Jealousy can be a problem in any type of relationship and can appear in anyone’s life at any time. Whether you are jealous of your partner, a friend, a family member or a co-worker, the effects are the same.
You can have jealousy with other people’s things, their success, their beauty, their athletic prowess, their relationship, their kids, their education, their money, and their life. It can be a tiny feeling in your gut or it can be an overwhelming sensation of fear that drives you to say and do things that you wouldn’t do otherwise. In its extreme, it can lead to divorce and separation from others.
Jealousy can creep in when you least expect it and it’s always a signal to look within and discover what’s underneath it. Thinking that it will go away if you ignore it will only prolong your anxiety and challenges. In fact, jealousy is almost never just about the jealousy itself and what seems to be happening on the surface like your partner flirting with another person. It’s usually about whatever is lurking underneath that needs to be uncovered and dealt with. It might be a broken heart from a previous relationship or it might be poor self esteem, existing for many years.
The first step to changing anything in your life is first to become aware of what you want to change in your life and that you can if you truly are committed to doing it. You also have to become aware of your feeling. These feelings may be anger, fear, sadness, or anything else that close you down and keep you from connecting with those you love.
You can stuff your feelings and deny that they are there until they become so big that you are forced to deal with them, or you can acknowledge what you are feeling and make the commitment that you are ready to have another experience in your life. You are saying that you are willing to do what it takes to heal that part of yourself. When it comes to overcoming jealousy, no matter how it shows up in your life, it doesn’t go away until it is acknowledged and there is a strong desire to do whatever is necessary to change and heal it. You also can’t point your finger outward at others. You have to be committed to changing yourself.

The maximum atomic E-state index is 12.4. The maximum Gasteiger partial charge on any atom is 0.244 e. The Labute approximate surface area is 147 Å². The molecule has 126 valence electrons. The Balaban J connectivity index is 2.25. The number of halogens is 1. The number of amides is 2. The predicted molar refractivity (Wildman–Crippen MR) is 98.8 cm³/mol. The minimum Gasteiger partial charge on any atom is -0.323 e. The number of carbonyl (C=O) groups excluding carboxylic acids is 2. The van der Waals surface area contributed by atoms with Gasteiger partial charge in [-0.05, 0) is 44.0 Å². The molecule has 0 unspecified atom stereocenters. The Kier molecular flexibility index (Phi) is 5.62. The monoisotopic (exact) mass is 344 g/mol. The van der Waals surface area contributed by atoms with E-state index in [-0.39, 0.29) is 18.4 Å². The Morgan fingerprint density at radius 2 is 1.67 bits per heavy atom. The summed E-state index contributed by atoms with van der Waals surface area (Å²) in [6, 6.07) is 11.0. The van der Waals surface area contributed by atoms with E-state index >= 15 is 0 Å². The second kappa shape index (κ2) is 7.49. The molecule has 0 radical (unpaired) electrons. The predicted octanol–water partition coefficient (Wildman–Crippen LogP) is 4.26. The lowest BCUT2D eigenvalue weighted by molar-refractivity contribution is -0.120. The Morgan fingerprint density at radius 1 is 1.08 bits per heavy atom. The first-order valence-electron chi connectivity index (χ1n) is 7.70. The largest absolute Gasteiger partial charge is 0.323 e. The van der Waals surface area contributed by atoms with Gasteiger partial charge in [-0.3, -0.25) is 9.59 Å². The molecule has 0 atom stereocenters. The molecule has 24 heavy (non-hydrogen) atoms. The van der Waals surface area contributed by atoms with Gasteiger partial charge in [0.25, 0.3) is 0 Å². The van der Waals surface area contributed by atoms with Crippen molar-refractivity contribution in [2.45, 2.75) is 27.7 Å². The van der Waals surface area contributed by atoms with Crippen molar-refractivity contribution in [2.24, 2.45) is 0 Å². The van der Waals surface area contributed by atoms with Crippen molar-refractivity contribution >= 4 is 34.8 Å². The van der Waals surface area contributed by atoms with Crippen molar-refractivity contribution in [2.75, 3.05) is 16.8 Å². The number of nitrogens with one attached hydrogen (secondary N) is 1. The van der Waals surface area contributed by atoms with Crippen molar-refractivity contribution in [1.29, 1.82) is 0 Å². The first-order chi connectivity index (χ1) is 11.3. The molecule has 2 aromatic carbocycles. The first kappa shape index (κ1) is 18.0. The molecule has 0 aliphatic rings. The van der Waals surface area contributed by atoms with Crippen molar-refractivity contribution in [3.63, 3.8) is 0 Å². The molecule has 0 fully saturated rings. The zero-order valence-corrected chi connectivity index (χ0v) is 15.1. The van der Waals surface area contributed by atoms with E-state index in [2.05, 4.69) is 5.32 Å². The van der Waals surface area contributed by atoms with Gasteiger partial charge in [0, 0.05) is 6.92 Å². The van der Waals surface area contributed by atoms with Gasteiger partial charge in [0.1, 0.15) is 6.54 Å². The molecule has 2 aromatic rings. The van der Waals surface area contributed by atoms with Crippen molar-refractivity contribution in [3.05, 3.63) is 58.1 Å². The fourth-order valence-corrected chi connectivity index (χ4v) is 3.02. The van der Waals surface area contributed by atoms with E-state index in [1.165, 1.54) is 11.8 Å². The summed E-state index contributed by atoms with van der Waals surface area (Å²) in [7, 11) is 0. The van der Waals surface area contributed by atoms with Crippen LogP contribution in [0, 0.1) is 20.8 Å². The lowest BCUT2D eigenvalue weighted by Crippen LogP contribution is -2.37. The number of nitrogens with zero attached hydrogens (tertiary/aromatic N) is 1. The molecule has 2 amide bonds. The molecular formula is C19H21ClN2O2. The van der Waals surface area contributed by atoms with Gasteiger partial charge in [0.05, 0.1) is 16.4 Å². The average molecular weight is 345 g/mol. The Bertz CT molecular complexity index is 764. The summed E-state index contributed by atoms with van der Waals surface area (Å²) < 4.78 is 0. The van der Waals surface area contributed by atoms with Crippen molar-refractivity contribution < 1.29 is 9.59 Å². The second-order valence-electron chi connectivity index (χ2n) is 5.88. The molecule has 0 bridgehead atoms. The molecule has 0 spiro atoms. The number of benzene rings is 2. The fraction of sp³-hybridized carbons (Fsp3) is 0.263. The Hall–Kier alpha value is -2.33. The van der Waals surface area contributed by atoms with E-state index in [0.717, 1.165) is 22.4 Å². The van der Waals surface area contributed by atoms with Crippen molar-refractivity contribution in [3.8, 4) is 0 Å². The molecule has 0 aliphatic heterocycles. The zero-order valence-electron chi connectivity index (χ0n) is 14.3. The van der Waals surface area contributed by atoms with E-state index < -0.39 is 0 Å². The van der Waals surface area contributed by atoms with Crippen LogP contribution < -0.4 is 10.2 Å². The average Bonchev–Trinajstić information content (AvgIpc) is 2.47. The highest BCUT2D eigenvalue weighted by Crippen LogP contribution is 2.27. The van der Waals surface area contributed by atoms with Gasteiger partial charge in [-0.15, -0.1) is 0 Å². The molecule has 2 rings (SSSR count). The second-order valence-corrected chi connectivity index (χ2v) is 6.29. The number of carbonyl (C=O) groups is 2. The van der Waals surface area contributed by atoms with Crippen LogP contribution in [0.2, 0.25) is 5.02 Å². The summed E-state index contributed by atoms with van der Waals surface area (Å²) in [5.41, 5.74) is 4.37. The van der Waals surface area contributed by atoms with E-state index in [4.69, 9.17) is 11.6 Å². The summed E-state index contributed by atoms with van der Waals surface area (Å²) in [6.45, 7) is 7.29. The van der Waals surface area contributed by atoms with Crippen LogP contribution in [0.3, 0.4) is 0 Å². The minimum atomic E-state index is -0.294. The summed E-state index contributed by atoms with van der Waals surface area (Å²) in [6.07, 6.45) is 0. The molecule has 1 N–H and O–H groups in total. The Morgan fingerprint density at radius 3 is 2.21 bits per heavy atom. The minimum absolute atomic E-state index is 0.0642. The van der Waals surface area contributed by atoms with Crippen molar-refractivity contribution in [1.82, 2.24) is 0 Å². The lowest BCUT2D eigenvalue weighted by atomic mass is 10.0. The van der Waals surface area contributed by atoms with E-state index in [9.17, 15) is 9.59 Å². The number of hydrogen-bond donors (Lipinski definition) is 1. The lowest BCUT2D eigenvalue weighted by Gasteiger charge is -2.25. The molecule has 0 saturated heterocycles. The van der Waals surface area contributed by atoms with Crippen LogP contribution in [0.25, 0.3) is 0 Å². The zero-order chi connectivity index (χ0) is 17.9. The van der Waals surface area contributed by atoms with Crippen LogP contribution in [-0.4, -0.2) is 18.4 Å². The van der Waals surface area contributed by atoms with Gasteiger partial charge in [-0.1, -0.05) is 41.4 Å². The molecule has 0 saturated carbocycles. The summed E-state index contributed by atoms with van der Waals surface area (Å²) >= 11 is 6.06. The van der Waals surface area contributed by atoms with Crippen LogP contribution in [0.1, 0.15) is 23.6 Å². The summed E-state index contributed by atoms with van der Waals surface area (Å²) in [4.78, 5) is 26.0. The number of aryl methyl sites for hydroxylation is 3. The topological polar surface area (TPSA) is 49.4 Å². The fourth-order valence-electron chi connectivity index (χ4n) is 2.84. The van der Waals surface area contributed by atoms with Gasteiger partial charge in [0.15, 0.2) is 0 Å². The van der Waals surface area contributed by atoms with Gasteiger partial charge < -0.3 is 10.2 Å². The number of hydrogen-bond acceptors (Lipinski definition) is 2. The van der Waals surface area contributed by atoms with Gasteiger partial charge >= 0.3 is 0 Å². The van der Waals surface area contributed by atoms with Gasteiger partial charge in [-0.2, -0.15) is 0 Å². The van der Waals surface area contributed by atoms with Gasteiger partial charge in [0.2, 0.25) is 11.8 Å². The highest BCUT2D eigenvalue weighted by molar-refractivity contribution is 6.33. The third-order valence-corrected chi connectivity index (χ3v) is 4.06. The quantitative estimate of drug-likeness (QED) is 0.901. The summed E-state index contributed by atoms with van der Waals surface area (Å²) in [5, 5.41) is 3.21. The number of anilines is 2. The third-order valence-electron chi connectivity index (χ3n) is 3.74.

Here’s a quick example of how jealousy can manifest itself and a couple of tips for getting to the bottom of it.
Sam found himself being jealous of a new co-worker. His co-worker seemed to have everything–good looking, a persuasive personality, plenty of money, a great wife and kids. He kept denying his feelings about his co-worker but found that after he was in a meeting with this man, he was irritable with his wife and snapped at his kids more than usual.
Sam really knew that he had to do something about his jealousy when he made an uncharacteristic sarcastic remark in a meeting when this co-worker explained an idea he had to sell their product. Sam committed to finding out where his jealous feelings were coming from and not pretend any longer. He took some time alone to get quiet and feel what he was feeling and put words to those feelings. Then he asked himself some questions like “What is the worst part?” and “What does this feeling remind me of?” He wrote the answers as he asked himself these questions and he was able to get a glimpse of what he needed to heal within himself.
If you are having challenges with jealousy or any other strong emotion that could potentially wreck your relationships I invite you to look underneath and see what the real problem is. Then you can commit to working on and healing these challenges and committing to making some changes for the better in your life.